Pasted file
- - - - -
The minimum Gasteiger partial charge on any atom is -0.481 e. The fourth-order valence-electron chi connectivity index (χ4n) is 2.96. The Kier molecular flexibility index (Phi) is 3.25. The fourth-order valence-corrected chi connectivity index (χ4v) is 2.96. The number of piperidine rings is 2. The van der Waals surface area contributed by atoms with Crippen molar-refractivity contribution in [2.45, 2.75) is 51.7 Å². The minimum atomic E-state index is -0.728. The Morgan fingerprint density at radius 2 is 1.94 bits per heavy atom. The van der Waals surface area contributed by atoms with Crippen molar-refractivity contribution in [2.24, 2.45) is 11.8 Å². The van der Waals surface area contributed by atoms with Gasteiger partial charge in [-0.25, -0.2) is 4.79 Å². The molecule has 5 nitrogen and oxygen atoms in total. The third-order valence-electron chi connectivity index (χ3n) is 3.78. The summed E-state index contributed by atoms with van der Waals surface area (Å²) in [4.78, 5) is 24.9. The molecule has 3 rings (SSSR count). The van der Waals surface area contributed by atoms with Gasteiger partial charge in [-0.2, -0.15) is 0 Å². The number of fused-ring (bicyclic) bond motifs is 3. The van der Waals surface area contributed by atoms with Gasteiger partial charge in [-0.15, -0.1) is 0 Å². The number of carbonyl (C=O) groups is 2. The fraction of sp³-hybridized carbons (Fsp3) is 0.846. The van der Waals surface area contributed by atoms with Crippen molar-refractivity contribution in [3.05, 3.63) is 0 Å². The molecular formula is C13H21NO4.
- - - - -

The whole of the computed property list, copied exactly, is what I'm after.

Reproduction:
The minimum Gasteiger partial charge on any atom is -0.481 e. The fourth-order valence-electron chi connectivity index (χ4n) is 2.96. The Kier molecular flexibility index (Phi) is 3.25. The fourth-order valence-corrected chi connectivity index (χ4v) is 2.96. The number of piperidine rings is 2. The van der Waals surface area contributed by atoms with Crippen molar-refractivity contribution in [2.45, 2.75) is 51.7 Å². The minimum atomic E-state index is -0.728. The Morgan fingerprint density at radius 2 is 1.94 bits per heavy atom. The van der Waals surface area contributed by atoms with Crippen molar-refractivity contribution in [2.24, 2.45) is 11.8 Å². The van der Waals surface area contributed by atoms with Gasteiger partial charge in [-0.25, -0.2) is 4.79 Å². The molecule has 5 nitrogen and oxygen atoms in total. The third-order valence-electron chi connectivity index (χ3n) is 3.78. The summed E-state index contributed by atoms with van der Waals surface area (Å²) in [4.78, 5) is 24.9. The molecule has 3 rings (SSSR count). The van der Waals surface area contributed by atoms with Gasteiger partial charge in [-0.2, -0.15) is 0 Å². The number of fused-ring (bicyclic) bond motifs is 3. The van der Waals surface area contributed by atoms with Gasteiger partial charge in [-0.15, -0.1) is 0 Å². The number of carbonyl (C=O) groups is 2. The fraction of sp³-hybridized carbons (Fsp3) is 0.846. The van der Waals surface area contributed by atoms with Crippen molar-refractivity contribution in [3.05, 3.63) is 0 Å². The molecular formula is C13H21NO4.